Evidence of renewed interest in flats for sale in London is enforced by Frances Clacy, associate director of residential research at Savills, who said in their April Housing Market Update:
In a clear sign of back to work thinking, London prime flats began to see more significant price growth for the first time since the lockdown and more urban locations such as Canary Wharf, Islington and Shoreditch outpaced leafier suburbs.
A two bedroom flat in Arctic House (pictured above), 3 Heritage Avenue, Beaufort Park, Colindale, London NW9 is for sale with Benhams, priced at offers in excess of £375,000. It’s on the fifth floor, spans 566sq ft, has a parking space and is within walking distance of Colindale underground station. There is a residents’ gym, swimming pool and on-site restaurant. 982 years remain on the lease.
Strong demand for buy-to-let flats
Managing director of Chester estate agents The Rickitt Partnership, Tim Rickitt said that Chester has always had a good supply of flats which can be rented out very quickly, but they will not necessarily make as much money for their owner as a house, because it’s a smaller market. He commented:
In terms of capital growth, if you were to buy a house and a flat for £300,000 each, and sell both in five years’ time, you will make more money on the house. Both, however, will let very quickly.
Flats have bounced back since Covid, when many people decided they wanted a home with a garden; now that city centres have fully reopened, people want to be able to walk to the shops or be close to their work.
The buy-to-let market for flats is strong, especially with some people wanting to buy a flat to run as an Airbnb, however, a lot of flats have restrictions in the lease stating that they can’t be used in this way. Landlords still feel that they can get a good yield from renting a flat out and there are not enough flats for sale out there. Buyers are now wary of ground rents in relation to flats since Persimmon Homes and other developers made the headlines for getting greedy over ground rents. It is important to ask the right questions of your estate agent or get your solicitor to examine the terms of the lease.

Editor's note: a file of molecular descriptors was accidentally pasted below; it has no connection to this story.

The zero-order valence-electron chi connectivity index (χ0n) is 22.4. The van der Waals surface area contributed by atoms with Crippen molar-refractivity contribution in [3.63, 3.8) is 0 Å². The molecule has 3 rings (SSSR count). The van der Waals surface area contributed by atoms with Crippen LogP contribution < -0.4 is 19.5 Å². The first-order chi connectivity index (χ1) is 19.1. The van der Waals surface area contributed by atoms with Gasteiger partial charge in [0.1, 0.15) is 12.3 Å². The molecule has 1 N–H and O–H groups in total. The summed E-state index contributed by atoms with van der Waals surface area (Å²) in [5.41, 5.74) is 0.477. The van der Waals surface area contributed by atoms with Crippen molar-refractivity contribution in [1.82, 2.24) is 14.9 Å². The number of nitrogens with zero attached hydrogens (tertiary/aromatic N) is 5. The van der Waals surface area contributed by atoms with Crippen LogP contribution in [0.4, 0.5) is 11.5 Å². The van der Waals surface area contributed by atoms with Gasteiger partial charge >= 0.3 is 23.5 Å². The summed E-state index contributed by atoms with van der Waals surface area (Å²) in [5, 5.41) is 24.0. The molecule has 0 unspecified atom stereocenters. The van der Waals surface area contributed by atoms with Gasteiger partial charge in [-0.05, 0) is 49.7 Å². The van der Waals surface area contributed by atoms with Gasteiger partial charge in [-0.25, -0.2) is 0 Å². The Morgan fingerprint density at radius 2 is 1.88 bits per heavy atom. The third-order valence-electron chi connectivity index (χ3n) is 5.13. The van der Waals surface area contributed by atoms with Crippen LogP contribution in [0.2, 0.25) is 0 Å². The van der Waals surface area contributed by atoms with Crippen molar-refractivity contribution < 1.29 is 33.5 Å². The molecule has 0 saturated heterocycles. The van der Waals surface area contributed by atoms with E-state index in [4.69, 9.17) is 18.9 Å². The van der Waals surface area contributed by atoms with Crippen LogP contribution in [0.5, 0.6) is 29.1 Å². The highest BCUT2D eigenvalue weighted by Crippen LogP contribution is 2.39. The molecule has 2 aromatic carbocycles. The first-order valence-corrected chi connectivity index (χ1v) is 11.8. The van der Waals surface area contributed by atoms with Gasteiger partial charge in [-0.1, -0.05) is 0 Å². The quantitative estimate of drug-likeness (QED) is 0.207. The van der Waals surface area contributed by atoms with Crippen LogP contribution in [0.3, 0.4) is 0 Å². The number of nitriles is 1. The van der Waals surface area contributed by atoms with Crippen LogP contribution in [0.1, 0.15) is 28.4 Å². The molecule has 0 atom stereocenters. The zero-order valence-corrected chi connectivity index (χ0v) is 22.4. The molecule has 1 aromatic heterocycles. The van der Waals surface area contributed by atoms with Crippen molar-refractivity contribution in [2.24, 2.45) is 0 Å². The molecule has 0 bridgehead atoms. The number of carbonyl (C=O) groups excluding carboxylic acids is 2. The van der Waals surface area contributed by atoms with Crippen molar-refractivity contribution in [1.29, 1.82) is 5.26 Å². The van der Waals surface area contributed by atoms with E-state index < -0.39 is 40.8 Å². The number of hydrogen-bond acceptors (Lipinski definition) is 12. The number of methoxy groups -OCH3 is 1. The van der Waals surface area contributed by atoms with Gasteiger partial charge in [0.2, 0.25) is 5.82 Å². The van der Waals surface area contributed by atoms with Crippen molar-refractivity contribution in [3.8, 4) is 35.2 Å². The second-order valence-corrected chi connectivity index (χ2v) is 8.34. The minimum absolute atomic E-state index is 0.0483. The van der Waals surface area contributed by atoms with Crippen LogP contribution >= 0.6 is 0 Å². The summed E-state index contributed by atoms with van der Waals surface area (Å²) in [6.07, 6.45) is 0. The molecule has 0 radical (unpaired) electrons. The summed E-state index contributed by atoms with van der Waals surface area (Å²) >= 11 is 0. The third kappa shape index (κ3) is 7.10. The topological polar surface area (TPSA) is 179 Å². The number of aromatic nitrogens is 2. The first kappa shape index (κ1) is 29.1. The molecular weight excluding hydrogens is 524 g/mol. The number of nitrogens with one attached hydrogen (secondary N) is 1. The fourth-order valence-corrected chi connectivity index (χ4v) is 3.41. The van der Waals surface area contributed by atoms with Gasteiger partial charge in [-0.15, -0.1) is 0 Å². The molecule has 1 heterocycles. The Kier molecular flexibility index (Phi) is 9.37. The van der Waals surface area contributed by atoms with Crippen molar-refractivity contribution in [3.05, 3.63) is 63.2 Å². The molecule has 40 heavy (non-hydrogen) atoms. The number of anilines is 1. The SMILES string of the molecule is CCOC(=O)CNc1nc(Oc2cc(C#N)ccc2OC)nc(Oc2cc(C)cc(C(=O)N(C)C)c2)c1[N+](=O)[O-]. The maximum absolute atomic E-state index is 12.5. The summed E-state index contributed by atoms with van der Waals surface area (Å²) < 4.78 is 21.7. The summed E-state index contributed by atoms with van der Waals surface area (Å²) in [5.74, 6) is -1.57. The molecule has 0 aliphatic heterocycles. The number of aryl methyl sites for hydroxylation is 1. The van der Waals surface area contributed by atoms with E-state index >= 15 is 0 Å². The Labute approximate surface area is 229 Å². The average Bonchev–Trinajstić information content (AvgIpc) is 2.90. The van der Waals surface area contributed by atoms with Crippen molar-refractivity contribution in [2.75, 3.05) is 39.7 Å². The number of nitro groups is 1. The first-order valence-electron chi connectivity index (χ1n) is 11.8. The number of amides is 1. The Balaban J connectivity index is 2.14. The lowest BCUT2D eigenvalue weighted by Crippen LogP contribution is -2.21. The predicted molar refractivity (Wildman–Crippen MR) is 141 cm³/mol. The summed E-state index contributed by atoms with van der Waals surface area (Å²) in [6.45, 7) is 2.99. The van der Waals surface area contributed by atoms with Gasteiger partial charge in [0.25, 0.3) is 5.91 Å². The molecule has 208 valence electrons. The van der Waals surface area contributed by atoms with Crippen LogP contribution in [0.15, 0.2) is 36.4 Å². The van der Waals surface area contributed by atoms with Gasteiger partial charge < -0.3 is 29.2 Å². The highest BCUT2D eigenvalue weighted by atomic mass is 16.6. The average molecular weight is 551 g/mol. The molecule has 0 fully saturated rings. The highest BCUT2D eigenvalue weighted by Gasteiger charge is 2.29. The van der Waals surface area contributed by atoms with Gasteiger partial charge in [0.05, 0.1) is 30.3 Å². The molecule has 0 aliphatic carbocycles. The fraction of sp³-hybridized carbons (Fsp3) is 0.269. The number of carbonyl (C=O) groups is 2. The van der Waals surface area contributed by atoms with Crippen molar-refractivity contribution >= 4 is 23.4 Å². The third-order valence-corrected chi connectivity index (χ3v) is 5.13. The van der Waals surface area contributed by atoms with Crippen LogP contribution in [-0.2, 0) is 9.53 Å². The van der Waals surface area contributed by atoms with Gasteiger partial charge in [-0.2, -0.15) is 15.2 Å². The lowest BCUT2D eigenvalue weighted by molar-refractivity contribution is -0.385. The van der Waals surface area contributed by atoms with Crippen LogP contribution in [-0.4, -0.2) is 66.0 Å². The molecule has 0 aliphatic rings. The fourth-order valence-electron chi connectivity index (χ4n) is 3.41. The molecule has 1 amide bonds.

Mr Rickitt believes that inflation and heating bills will calm the market and pointed out that flats are cheaper to heat, often being located between other flats and in well-insulated, new-build developments.
Managing director of estate agents Free Agent 247, Dan Lewis, commented:
Coming out of Covid-19, we are seeing signs of an early resurgence in the market for flats as people are moving back to cities, first time buyers want new homes and investors are looking to buy properties to rent out. Although sold house prices are rising, buying a flat is a possibility for many people as they are more affordable as a property type. Any apartment with a balcony or access to outside space will be more sought-after post Covid-19. Whereas 18 months ago some flats would have stuck around on the market, they are now selling within a few weeks, even with outside space.
Regarding leases, the majority of people do their research and are very savvy on the whole. They realise that a shorter lease creates difficulties with saleability and lendability which is a big factor; lendability gets harder the less years that are on the lease.
Buyers also want to know what they are getting for their money in terms of service charges and ground rent and like to see breakdowns of these. Communal areas have also become more important since the pandemic, and buyers want to know how the property management company is looking after them.
The key things to think about are the length of the lease: 100 years plus means you will get mortgage-ability and resale-ability. If a flat has outside space, it may well be worth stretching your budget to buy it; likewise, aim for the maximum beds. Also, be familiar with the property management company regarding ground rent; look closely at communal areas to ensure they are being properly maintained.